Ninth Street in downtown Little Rock was once known as the central hub of African American retailing and commercial services in the city. It was nicknamed "The Line."
Prominent black firms in the area included Miller-Elston Mortuary, Roger's Shoe Shop, the Burger Bar, the local NAACP and State Press offices, United Friends Mortuaries, the Gem Theater, La Girls Beauty Shop, Flying Chicken Cafe, New Look Shine Parlor, Honeycutt Confectioners, Majestic Liquor Store and Tavern, Red's Liquor Store, Red's Pool Hall, Dr. D. Young's Drug Store, Angel's Hot Dog Stand, Triple King Bar-B-Q, Walker's Cafe, and the Chat n Chew.
Other landmarks included Tobarian Hall, the Magnolia Ballroom, AF and AM, and Saint James Grand Lodge. Nightclubs in the neighborhood included the Safari Room, Century Billiard and Recreation Parlor, the Diplomatic Club, and the Flamingo Club. Several churches were also located there: Bethel A.M.E., Eastern Star, and the Congregationalist.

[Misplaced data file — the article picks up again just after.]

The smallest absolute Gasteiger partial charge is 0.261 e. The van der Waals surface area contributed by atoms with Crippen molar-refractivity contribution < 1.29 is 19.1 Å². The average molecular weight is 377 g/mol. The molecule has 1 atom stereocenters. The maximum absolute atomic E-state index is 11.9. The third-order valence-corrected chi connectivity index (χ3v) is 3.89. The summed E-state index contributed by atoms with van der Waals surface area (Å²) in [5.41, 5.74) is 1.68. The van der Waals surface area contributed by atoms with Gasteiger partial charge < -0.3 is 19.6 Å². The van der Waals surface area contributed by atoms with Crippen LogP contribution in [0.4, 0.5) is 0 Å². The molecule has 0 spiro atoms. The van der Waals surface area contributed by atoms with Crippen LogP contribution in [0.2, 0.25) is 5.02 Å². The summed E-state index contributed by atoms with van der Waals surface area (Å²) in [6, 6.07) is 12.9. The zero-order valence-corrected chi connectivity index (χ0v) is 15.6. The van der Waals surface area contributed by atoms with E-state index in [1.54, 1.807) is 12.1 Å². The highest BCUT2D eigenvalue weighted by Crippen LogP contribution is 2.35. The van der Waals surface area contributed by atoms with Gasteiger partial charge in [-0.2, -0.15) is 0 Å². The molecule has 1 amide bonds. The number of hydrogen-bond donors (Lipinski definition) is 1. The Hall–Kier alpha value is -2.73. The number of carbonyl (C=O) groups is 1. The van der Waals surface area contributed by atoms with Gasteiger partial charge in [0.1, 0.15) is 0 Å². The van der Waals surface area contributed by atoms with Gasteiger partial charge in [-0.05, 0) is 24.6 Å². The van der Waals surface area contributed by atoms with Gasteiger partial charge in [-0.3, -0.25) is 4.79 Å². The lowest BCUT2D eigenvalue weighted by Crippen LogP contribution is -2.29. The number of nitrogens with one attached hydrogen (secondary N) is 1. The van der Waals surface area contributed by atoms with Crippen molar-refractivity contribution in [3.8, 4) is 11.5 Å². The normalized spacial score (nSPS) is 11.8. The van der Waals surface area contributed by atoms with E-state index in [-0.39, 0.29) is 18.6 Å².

Many Ninth Street businesses were relocated in the 1960s with the construction of the Wilbur D. Mills Freeway that cut through the neighborhood and during the Central Little Rock Urban Renewal Project. Three blocks on the north side of Ninth Street west of Broadway survived, as did some businesses on the south side.
Main Street also took some business away as integration took hold. The perception of high crime in the neighborhood and Ninth's transformation into a one-way thoroughfare also kept some people from patronizing the street in the 1970s.
- Leroy Donald, "No More 'Down on the Line,'" Arkansas Gazette, October 9, 1977.